University teacher's union criticises Conor Lenihan speech

The General Secretary of the Irish Federation of University Teachers, Mike Jennings, has warned of the negative effects of allowing private interests dictate research produced in Irish universities.

Jennings claimed that budget cuts and an emerging need for universities to attract private capital in order to fund research are a "huge curtailment on the horizons of research" and "a massive intrusion into the whole idea of a university".

Jennings was responding to comments made by Conor Lenihan TD, Minister for Science, Technology, Innovation and Natural Resources. Speaking at a preview of the Europe 2020 Strategy, the minister remarked that "there is a strong need to demonstrate the tangible economic and societal benefits that arise from research in order to be able to sustain our investments. We must also continue to learn from each other in terms of mechanisms to improve the environment for industry-academic collaboration".

Speaking to Politico, Jennings outlined what he sees as problems inherent in allowing the private sector too important a role in the funding of third level education.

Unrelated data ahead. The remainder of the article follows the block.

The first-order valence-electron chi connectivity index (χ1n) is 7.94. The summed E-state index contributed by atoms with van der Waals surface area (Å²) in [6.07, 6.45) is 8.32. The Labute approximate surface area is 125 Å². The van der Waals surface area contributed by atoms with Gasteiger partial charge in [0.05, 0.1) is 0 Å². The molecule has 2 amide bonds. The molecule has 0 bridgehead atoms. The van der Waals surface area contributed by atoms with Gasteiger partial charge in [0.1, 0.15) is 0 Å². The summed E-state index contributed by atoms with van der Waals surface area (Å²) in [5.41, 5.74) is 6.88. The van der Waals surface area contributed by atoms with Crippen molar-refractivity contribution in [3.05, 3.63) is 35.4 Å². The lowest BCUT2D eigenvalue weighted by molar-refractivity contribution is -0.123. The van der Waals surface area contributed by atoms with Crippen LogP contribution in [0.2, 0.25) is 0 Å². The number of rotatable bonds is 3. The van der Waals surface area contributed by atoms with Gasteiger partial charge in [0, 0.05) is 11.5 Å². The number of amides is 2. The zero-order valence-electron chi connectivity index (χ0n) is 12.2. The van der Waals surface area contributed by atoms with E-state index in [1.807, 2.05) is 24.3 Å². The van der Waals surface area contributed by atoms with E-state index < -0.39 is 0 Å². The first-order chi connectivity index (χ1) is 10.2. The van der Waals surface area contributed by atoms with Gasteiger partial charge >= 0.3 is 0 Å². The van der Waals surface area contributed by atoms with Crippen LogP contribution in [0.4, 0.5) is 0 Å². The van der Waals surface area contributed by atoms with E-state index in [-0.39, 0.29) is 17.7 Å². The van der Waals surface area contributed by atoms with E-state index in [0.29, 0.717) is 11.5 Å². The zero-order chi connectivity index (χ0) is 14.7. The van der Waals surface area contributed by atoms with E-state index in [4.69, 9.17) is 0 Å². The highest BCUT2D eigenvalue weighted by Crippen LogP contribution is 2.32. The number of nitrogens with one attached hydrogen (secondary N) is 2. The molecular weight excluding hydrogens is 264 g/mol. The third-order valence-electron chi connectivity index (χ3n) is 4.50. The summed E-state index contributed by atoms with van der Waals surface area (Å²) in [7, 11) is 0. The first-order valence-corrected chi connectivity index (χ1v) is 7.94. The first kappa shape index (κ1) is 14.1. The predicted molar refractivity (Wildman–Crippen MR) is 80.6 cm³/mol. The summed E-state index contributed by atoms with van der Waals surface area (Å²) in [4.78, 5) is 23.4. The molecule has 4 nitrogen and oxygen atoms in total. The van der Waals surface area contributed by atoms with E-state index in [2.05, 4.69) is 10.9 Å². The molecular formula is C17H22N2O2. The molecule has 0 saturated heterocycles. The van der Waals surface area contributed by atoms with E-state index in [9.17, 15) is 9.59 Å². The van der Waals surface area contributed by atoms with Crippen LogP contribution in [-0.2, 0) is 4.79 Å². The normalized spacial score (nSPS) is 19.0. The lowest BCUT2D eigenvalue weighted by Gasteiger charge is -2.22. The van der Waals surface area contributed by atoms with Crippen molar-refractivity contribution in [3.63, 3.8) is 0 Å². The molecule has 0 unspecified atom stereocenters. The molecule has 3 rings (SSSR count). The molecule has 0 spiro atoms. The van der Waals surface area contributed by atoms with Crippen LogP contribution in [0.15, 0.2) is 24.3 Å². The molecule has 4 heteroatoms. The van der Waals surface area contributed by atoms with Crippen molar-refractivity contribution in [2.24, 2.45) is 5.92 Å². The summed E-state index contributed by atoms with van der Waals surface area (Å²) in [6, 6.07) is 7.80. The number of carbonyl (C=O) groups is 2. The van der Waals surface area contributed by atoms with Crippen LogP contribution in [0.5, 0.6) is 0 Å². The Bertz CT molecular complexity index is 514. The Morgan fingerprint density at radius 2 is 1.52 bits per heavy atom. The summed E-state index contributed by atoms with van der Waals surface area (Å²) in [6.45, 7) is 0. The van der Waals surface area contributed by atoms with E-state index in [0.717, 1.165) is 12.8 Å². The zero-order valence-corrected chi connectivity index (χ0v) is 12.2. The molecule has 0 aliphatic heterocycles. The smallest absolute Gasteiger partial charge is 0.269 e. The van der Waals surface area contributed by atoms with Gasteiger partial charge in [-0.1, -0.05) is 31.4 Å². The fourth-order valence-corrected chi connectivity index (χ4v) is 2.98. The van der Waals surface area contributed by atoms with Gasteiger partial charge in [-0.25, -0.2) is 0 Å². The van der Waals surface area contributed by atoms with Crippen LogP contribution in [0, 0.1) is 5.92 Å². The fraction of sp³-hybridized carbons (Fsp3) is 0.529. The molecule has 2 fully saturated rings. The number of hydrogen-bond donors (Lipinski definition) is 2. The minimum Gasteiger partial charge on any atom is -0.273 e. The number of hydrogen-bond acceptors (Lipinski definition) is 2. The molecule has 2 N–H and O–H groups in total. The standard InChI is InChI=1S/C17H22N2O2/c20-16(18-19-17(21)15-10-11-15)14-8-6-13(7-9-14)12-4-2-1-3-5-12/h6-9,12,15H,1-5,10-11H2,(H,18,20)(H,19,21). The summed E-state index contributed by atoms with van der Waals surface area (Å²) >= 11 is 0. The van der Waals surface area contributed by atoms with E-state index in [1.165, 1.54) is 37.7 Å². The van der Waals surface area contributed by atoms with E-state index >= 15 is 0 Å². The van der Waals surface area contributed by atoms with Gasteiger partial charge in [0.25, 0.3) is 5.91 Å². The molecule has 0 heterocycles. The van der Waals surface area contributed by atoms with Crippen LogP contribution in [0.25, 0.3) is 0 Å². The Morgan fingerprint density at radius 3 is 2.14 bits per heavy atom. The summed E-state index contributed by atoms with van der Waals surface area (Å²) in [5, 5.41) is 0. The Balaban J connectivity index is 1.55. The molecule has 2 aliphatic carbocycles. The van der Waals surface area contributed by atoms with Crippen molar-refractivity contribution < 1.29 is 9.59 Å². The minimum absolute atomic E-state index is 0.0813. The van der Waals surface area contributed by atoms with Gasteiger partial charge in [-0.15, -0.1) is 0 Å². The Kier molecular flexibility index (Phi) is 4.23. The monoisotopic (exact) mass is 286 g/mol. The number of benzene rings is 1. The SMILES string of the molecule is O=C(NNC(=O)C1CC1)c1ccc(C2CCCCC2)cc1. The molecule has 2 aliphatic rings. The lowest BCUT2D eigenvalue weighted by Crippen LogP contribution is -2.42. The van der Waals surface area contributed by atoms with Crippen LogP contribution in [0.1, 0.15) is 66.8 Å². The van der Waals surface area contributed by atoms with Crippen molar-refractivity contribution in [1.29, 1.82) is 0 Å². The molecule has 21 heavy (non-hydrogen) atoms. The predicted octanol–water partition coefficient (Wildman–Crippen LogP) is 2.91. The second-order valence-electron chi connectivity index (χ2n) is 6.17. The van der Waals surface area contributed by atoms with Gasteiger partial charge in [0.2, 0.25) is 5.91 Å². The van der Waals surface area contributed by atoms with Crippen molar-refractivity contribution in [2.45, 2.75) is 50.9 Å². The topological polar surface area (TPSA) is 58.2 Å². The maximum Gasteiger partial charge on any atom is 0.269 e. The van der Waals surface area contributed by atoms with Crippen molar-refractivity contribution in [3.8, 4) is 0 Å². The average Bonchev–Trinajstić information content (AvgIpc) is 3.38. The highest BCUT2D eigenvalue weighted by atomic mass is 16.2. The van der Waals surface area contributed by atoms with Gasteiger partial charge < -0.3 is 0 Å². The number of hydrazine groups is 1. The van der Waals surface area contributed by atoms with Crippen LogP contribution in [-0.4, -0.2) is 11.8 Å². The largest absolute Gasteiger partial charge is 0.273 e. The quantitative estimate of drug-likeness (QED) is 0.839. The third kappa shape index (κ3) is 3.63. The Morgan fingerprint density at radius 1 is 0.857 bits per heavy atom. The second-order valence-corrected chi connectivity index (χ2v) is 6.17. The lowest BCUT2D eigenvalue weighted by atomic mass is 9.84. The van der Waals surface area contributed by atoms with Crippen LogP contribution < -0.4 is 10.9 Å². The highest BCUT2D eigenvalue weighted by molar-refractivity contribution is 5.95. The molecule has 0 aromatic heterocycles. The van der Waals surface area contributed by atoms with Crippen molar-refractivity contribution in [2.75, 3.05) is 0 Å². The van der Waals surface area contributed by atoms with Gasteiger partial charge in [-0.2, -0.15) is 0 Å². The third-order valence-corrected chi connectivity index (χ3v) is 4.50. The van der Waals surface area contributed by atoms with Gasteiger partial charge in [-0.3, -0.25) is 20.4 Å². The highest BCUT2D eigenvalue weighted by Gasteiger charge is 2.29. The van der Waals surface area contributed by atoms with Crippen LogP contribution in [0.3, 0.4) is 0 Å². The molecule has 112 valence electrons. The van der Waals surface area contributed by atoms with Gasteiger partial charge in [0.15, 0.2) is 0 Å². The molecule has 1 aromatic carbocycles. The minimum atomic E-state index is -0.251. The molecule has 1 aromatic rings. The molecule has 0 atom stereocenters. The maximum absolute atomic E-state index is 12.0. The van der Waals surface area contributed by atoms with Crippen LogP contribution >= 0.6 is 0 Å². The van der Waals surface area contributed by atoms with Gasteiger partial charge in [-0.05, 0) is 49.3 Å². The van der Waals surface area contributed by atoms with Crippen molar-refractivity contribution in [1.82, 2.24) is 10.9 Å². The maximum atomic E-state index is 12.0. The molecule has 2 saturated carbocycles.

"In the universities at the moment there is an almost total embargo on all recruitment and all promotion, and there is a requirement that they downsize their staff numbers by a minimum of 6 per cent. The only exception to this rule is that universities will be allowed to employ staff if they can procure external funding"

If this trend continues, Jennings warned that in coming years "more and more of the core academic staff in universities [will be] there not by virtue of government policy, not by virtue of the requirements of the Irish education system, not by virtue of the needs of society in the future, but simply on the basis of what corporations either nationally or internationally decide is their own priority".

Although Jennings was eager to point out that he has no difficulty with privately funded research in principle, he stressed that  "it makes no more sense to me to have someone decide who runs our education system by virtue of the size of their checkbook".

Jennings compared the practice to "having hospital location determined solely on the basis of where is the most profitable place to build them, or where roads are going to be built simply on the basis of external private sector funding".

Although contacted by Politico, Minister Lenihan's office has yet to issue a reply to the concerns outlined by Jennings.